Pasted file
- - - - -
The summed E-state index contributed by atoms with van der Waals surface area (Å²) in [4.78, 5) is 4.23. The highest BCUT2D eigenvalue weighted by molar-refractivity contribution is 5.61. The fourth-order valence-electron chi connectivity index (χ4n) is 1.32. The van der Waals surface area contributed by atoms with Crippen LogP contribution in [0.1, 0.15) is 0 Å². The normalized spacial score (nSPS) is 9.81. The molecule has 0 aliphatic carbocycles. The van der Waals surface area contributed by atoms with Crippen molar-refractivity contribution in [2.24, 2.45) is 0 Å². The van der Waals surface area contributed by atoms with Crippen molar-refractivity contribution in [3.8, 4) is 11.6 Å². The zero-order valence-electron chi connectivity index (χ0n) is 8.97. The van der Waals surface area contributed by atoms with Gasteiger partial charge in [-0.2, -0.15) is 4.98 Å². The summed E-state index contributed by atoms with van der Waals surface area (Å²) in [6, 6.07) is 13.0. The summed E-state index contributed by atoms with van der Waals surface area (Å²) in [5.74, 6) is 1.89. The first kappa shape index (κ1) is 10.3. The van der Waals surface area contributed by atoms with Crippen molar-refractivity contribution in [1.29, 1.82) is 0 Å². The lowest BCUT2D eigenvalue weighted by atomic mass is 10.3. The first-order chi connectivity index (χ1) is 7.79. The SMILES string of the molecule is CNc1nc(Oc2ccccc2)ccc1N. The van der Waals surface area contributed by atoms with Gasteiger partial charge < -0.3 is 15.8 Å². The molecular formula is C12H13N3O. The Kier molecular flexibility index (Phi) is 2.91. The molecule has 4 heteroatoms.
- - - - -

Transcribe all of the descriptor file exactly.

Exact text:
The summed E-state index contributed by atoms with van der Waals surface area (Å²) in [4.78, 5) is 4.23. The highest BCUT2D eigenvalue weighted by molar-refractivity contribution is 5.61. The fourth-order valence-electron chi connectivity index (χ4n) is 1.32. The van der Waals surface area contributed by atoms with Crippen LogP contribution in [0.1, 0.15) is 0 Å². The normalized spacial score (nSPS) is 9.81. The molecule has 0 aliphatic carbocycles. The van der Waals surface area contributed by atoms with Crippen molar-refractivity contribution in [2.24, 2.45) is 0 Å². The van der Waals surface area contributed by atoms with Crippen molar-refractivity contribution in [3.8, 4) is 11.6 Å². The zero-order valence-electron chi connectivity index (χ0n) is 8.97. The van der Waals surface area contributed by atoms with Gasteiger partial charge in [-0.2, -0.15) is 4.98 Å². The summed E-state index contributed by atoms with van der Waals surface area (Å²) in [6, 6.07) is 13.0. The summed E-state index contributed by atoms with van der Waals surface area (Å²) in [5.74, 6) is 1.89. The first kappa shape index (κ1) is 10.3. The van der Waals surface area contributed by atoms with Crippen molar-refractivity contribution in [1.29, 1.82) is 0 Å². The lowest BCUT2D eigenvalue weighted by atomic mass is 10.3. The first-order chi connectivity index (χ1) is 7.79. The SMILES string of the molecule is CNc1nc(Oc2ccccc2)ccc1N. The van der Waals surface area contributed by atoms with Gasteiger partial charge < -0.3 is 15.8 Å². The molecular formula is C12H13N3O. The Kier molecular flexibility index (Phi) is 2.91. The molecule has 4 heteroatoms.